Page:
Rosegallery presents Now and Then, an exhibition with a selection of never-before-seen photographs and sculptures by Jo Ann Callis. Now and Then, Callis’ second solo-exhibition with Rosegallery, will be on view from 18 September until 24 November 2018.
A theater lives within Jo Ann Callis’ photographs, paintings and sculptures. The artist’s constructed scenes reinterpret reality, inserting pleasure and tension into the everyday. Less concerned with merely the straight aesthetic of an image, Callis conjures incredibly expressive scenes, which center on the physical sensations experienced by the models photographed and the emotions embedded in their interior states.
While studying under Robert Heinecken in the late 1970s, Callis experimented not only with figures and forms, but also with the creative potential of the photographic medium. Cultural, artistic and personal shifts enveloped the era in which Callis created these photographs; Callis left a marriage and entered the Los Angeles art scene as the feminist movement arose and as photography’s role as an art form drastically altered. While Callis did not feel she was at the frontlines of the feminist movement, she experienced the effects of this era and produced works that reveled in an openness of sexuality and pleasure.
While many of her photographs carry a playful sensibility, Callis also dives into dynamics of unease. In a selection of images never-before printed, Callis staged scenes like an office, photographing a progression of charged scenarios as two models moved distantly around one another. The office-like furniture and clothing subtly suggested an underlying dynamic of power and submission. While natural light tenderly floods into images of a girl in bed like in Northern Renaissance paintings, flood lights heighten the drama in others.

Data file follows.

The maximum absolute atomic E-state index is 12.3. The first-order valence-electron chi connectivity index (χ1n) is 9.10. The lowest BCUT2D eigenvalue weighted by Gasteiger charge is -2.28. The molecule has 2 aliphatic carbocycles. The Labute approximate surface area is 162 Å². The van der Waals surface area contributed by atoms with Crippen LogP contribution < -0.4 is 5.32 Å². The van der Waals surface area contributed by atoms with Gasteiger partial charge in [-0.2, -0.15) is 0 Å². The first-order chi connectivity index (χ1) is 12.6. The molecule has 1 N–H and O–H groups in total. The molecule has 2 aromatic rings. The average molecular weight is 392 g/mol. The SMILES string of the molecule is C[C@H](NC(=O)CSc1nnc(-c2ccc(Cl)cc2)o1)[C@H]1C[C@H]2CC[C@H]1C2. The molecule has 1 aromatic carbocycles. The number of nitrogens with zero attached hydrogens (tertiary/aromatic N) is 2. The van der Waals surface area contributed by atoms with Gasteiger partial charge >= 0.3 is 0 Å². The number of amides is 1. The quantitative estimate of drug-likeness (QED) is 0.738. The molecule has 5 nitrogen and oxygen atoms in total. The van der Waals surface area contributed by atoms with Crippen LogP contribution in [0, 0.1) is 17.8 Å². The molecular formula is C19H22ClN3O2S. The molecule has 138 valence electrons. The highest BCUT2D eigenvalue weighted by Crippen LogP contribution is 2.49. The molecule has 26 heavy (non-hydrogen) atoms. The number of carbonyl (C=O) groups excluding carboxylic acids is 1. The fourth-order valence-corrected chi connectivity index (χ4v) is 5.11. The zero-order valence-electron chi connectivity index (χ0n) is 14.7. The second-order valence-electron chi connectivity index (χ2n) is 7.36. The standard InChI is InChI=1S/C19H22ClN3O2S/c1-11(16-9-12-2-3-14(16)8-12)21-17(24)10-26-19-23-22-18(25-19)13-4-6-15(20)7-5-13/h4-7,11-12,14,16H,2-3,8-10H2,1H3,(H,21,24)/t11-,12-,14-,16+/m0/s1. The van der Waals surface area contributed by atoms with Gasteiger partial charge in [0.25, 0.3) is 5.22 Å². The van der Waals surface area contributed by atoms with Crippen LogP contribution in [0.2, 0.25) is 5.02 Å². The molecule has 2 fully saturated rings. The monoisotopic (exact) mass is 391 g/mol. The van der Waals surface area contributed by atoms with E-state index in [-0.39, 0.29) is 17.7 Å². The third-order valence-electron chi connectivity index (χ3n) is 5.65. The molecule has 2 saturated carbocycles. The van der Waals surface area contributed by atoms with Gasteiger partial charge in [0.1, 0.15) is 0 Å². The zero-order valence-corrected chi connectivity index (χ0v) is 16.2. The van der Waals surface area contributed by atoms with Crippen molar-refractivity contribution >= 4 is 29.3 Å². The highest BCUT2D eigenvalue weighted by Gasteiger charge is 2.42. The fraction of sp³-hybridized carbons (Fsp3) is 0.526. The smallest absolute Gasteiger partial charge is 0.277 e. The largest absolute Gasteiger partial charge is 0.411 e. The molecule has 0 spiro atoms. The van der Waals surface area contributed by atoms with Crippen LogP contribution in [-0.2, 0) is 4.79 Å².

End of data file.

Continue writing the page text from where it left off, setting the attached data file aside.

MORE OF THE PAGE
These staged scenes visually perform and deconstruct the complex social and gender dynamics that Callis examines throughout her work. As this body of work from the 1970s parallels the enigmatic arrangements of Callis' Early Color portfolio, the figures and spaces continue the artist’s pursuit of internal emotional expression. In addition to image-making, Callis creates still lifes, sometimes for photographing and other times to exist as sculptures themselves. Forming these pieces as she forms her scenes, Callis always leaves the context for interpretation, relaying a story but never defining a narrative.